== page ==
I have written extensively elsewhere on this site about how severe childhood trauma can lead to, amongst many other psychological conditions, PTSD (post traumatic stress disorder). For example, click here to read one of my articles on the topic.
Table of signs and symptoms of PTSD :
However, amongst the general public, certain myths have developed in connection with what PTSD is, how the condition manifests itself and who it affects.
It is these I want to look at in this article :
PTSD – FACTS AND FICTION :
MYTH 1 – PTSD can only be caused by traumatic war experiences.
In fact, nearly three quarters of people in USA will experience a severe trauma at some point in their lives. Of these, about one fifth will go on to develop symptoms which are severe enough and long-lasting enough to be clinically classified as PTSD.
Taking the two above statistics above, it clearly follows that about 15% of people in the USA will suffer from PTSD at some point during their lives.
Whilst traumatic war experiences are indeed one cause of PTSD (what used to be called ‘shell shock’) many other life experiences also lead to the condition; these include natural disasters, being the victim of a serious physical attack and SEVERE CHILDHOOD TRAUMA.
Statistics also show that women are about twice as likely to suffer from PTSD as men are at any given time (this is thought to be connected to the fact that women are more likely to suffer from sexual abuse).
A further breakdown of statistics is shown on the table below:
MYTH 2 – Those who develop a psychological condition after a trauma are weak – they should be able to move on with their lives and put it behind them.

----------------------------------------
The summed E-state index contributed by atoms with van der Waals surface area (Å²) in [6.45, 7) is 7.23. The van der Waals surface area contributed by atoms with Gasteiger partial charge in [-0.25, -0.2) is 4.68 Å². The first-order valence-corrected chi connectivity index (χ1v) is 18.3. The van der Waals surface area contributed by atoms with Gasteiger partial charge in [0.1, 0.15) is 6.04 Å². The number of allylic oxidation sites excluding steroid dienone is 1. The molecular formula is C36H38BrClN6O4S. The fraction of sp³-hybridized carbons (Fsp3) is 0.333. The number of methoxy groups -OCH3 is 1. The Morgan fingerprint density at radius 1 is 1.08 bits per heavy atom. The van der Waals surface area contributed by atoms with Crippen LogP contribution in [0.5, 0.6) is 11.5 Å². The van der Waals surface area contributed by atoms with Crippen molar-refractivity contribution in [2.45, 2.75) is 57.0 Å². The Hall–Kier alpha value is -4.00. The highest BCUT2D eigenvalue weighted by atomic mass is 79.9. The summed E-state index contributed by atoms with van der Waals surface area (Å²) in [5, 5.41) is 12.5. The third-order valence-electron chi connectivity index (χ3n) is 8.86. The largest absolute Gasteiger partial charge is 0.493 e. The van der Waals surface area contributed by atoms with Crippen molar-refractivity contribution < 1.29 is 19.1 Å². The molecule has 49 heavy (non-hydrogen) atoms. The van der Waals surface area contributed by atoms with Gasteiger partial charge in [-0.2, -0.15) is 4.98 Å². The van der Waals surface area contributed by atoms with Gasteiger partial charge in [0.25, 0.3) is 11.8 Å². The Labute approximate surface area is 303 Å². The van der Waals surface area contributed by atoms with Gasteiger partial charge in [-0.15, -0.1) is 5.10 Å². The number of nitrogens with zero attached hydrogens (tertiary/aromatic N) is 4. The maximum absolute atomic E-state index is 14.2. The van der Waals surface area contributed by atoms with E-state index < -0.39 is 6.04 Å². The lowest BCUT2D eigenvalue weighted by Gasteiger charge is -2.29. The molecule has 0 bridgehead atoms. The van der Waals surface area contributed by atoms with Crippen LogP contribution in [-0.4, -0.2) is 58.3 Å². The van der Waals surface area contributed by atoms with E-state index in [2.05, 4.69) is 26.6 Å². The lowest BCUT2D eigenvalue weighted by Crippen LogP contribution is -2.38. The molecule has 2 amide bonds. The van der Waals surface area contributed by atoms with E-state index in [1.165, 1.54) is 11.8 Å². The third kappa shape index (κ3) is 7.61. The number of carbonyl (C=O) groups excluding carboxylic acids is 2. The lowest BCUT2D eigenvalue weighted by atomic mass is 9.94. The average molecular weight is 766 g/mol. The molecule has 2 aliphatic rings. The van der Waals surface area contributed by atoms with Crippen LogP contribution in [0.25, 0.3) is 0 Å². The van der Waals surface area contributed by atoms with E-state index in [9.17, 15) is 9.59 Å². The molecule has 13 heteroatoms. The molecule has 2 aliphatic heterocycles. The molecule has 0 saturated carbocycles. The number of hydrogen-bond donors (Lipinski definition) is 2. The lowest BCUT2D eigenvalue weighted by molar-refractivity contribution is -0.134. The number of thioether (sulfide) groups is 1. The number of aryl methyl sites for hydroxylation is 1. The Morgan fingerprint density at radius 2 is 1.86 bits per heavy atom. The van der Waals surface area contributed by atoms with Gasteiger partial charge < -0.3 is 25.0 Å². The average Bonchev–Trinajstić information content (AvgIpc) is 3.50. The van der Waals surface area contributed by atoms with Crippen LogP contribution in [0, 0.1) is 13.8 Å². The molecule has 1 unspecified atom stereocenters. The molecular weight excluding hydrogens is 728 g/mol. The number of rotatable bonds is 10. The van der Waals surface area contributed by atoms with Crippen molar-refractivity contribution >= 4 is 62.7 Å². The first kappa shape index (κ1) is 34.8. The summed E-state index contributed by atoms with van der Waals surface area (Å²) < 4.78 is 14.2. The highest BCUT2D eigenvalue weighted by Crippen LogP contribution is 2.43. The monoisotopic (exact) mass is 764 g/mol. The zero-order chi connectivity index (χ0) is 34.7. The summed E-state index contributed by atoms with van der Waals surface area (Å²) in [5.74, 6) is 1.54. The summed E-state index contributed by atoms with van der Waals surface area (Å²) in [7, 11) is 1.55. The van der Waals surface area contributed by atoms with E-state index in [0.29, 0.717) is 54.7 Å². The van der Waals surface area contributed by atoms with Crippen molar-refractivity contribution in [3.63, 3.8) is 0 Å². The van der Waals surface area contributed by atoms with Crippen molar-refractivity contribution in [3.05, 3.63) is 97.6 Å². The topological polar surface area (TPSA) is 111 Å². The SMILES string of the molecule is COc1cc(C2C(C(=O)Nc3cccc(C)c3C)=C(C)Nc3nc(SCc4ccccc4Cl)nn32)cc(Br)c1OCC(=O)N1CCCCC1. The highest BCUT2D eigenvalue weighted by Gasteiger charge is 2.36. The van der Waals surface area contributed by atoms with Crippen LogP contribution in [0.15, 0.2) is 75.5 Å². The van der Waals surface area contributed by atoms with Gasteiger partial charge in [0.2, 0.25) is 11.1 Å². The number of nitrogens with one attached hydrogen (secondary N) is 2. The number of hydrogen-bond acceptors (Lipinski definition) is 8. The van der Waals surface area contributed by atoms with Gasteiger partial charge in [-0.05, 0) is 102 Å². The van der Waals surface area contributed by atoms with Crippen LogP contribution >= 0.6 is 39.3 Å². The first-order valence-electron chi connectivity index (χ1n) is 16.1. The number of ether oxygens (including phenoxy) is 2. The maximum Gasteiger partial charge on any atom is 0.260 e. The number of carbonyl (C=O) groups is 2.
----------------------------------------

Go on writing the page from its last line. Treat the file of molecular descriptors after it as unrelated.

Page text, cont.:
Developing PTSD has nothing to do with weakness. Everybody is potentially at risk of developing PTSD given particular experiences, it is just that different experiences affect people in different ways.
Indeed, research now shows that severe and prolonged trauma, particularly in CHILDHOOD, can adversely affect the physical development of the brain (click here to read my article on this) which can in turn make the individual vulnerable to developing not only PTSD but, also BPD (borderline personality disorder), severe anxiety and depression. THIS CAN IN NO WAY BE CONSTRUED AS THE INDIVIDUAL’S FAULT.
In such a situation, however, intensive therapy can help to reverse any harm that was done to the developing brain due to a brain quality known as neuroplasticity (click here to read one of my articles on this).
MYTH 3 – People develop PTSD immediately after the traumatic event that triggered it.
This is not always the case. It is true that if the severely traumatic experience is a one-off event, such as being violently mugged, symptoms of PTSD do tend to occur soon afterwards.
However, in the case of childhood abuse, which may have extended over a period of years, full blown PTSD may not develop for many years after the abuse has ended (click here to read my article explaining why this is).
It is for this reason that, in many cases, people do not realize that they have PTSD and therefore erroneously blame themselves for how they feel and behave (eg they may be prone to outbursts of extreme anger and rage).
And even if they realize they seem to have a condition similar to PTSD, they do not link it to their traumatic childhood experiences.
Unfortunately, this means many PTSD sufferers who could benefit from therapies such as CBT (cognitive behavioural therapy) and DBT (dialectical behaviour therapy) are not getting the help which could, potentially, dramatically improve their lives.
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David Hosier BSc Hons; MSc; PGDE(FAHE).Click here for reuse options!
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